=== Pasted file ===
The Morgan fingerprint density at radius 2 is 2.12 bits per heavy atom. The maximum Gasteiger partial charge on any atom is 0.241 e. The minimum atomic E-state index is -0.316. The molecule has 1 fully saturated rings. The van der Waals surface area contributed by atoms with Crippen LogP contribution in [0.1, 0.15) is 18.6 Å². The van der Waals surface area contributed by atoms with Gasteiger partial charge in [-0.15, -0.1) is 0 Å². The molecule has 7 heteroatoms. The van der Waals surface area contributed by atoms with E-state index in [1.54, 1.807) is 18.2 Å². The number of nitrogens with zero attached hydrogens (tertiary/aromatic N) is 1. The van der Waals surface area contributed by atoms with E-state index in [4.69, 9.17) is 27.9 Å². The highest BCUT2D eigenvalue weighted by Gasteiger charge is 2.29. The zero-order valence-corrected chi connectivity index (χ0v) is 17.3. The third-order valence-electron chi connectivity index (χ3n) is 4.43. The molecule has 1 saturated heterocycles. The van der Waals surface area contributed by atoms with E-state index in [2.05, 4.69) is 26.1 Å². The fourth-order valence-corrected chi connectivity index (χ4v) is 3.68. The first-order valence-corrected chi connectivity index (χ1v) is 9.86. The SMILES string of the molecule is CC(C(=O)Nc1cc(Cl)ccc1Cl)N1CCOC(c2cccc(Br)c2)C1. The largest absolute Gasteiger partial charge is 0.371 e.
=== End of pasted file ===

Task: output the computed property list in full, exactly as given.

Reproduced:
The Morgan fingerprint density at radius 2 is 2.12 bits per heavy atom. The maximum Gasteiger partial charge on any atom is 0.241 e. The minimum atomic E-state index is -0.316. The molecule has 1 fully saturated rings. The van der Waals surface area contributed by atoms with Crippen LogP contribution in [0.1, 0.15) is 18.6 Å². The van der Waals surface area contributed by atoms with Gasteiger partial charge in [-0.15, -0.1) is 0 Å². The molecule has 7 heteroatoms. The van der Waals surface area contributed by atoms with E-state index in [1.54, 1.807) is 18.2 Å². The number of nitrogens with zero attached hydrogens (tertiary/aromatic N) is 1. The van der Waals surface area contributed by atoms with E-state index in [4.69, 9.17) is 27.9 Å². The highest BCUT2D eigenvalue weighted by Gasteiger charge is 2.29. The zero-order valence-corrected chi connectivity index (χ0v) is 17.3. The third-order valence-electron chi connectivity index (χ3n) is 4.43. The molecule has 1 saturated heterocycles. The van der Waals surface area contributed by atoms with E-state index in [2.05, 4.69) is 26.1 Å². The fourth-order valence-corrected chi connectivity index (χ4v) is 3.68. The first-order valence-corrected chi connectivity index (χ1v) is 9.86. The SMILES string of the molecule is CC(C(=O)Nc1cc(Cl)ccc1Cl)N1CCOC(c2cccc(Br)c2)C1. The largest absolute Gasteiger partial charge is 0.371 e.